My first trip to an Adirondack pond ended up with me walking out of the woods about 11⁄2 miles in the dark in the pouring rain. Why? Because my $29.95 tent was not up to the task of keeping me dry. From that time on, all my other overnight sleeping has been in a double-walled tent because the outside wall keeps the inner dry. Be sure the outside wall extends all the way to the ground and is long enough to channel the rain away from the tent.

Bodies give off a certain amount of moisture during breathing and perspiring, and a well-designed double-wall tent will usually also have some type of a mesh fabric near its top to allow the release of moisture. This type tent may cost a little more, but it’s definitely worth it, in terms of comfort and enjoyment.

FOOTWEAR

There’s one other piece of equipment that will make or break a backpacking trip into the woods — footwear. Most of the trails are groomed to a point, but quite frequently, the terrain isn’t necessarily flat and soft. This is why the type of shoe/boot and how it fits is very important. Blisters accumulated on the way in will hurt twice as much on the way out if your footwear isn’t fitted properly — another thing I learned on my first backpacking trip. My high-top Converse sneakers just didn’t do the job.

Since most people hike on weekends, the mid- or high-cut boot should be the best choice. They’re usually flexible and take less time to break in. One boot that I know can do the job is the Red Head Mad­ison River II five-inch Hiker by Bass Pro Shops. It’s of waterproof suede leather with nylon mesh upper and booties. For additional comfort and support, they’re abrasion-resistant with protective toe bumpers, padded collars and tongues, full-length molded EVA mid-soles, contour-molded insoles and aggressive, lugged rubber outsoles.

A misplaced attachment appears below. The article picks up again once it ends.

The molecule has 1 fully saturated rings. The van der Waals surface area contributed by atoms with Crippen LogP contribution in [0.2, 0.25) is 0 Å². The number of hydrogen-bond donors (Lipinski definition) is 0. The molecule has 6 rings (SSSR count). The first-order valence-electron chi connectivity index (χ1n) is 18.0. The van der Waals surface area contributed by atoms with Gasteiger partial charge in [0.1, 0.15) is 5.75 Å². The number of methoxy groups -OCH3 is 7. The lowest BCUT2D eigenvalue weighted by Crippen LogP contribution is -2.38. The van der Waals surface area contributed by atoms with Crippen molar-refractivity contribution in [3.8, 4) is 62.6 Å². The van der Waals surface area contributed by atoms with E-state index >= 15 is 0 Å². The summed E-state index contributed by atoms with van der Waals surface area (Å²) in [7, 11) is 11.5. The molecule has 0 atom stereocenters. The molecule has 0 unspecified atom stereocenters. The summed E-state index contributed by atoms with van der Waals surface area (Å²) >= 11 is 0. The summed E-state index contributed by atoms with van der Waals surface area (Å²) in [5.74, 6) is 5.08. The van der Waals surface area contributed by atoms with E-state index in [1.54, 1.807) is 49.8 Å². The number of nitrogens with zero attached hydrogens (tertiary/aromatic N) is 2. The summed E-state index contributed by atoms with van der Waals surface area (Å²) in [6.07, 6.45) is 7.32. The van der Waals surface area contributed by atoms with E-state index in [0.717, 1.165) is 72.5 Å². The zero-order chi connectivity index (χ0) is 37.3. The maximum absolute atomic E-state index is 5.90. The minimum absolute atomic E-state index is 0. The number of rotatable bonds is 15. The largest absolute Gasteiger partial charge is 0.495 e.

SLEEPING BAG

This is another very important item requiring quality. Consider three things when choosing a sleeping bag: the overnight temperature expected, room and insulation. In spite of warm spring afternoons, evenings could be in the low 40s or colder, so I recommend selecting a bag rated for 20 degrees. It’s better to be too warm than too cold. Because of the lighter weight and comfort, I recommend the bag be filled with down, synthetic or the new Dri-Down, and be sure it’s durable and breathable. For added warmth and comfort, add a sleeping pad for under the bag.

Many backpacking sites have a fireplace which, in my opinion, offers the most fun and best cooking. But a small backpacking stove is a very handy accessory.

ESSENTIALS

Clothing is also determined by temperature, so add a lightweight rain parka and pants. Other items include a flashlight and extra batteries, waterproof matches, and since fresh and clean water isn’t always available, add a water filter or pur­ification kit, hunting-type knife, hatchet, air horn, flares, strobe light, Therma-Cell (www.therm­acell.-com) units for bugs, first aid kit and, definitely, a camera.

Food is is a personal choice, but I recommend bringing some energy bars. Just remember, whatever you take will be carried on your shoulders.

WHERE TO GO

New York state offers a number of trails both on forest preserve lands in the Adirondacks, Catskills and state forest lands outside the preserve. Hiking is generally permitted anywhere on state lands, however, special restrictions may apply. To get familiar with these rules and find a list of all hiking/camping opportunities and maps, go to www.dec.ny.gov/outdoor/82098.html.

This is the perfect time to start planning a trip for the family. It’ll be fun shopping for equipment and will definitely be a great chance for a family bonding weekend. How can you beat it?

You’ll be surprised how relaxing it is to sleep under the stars and

really learn what nature is all about.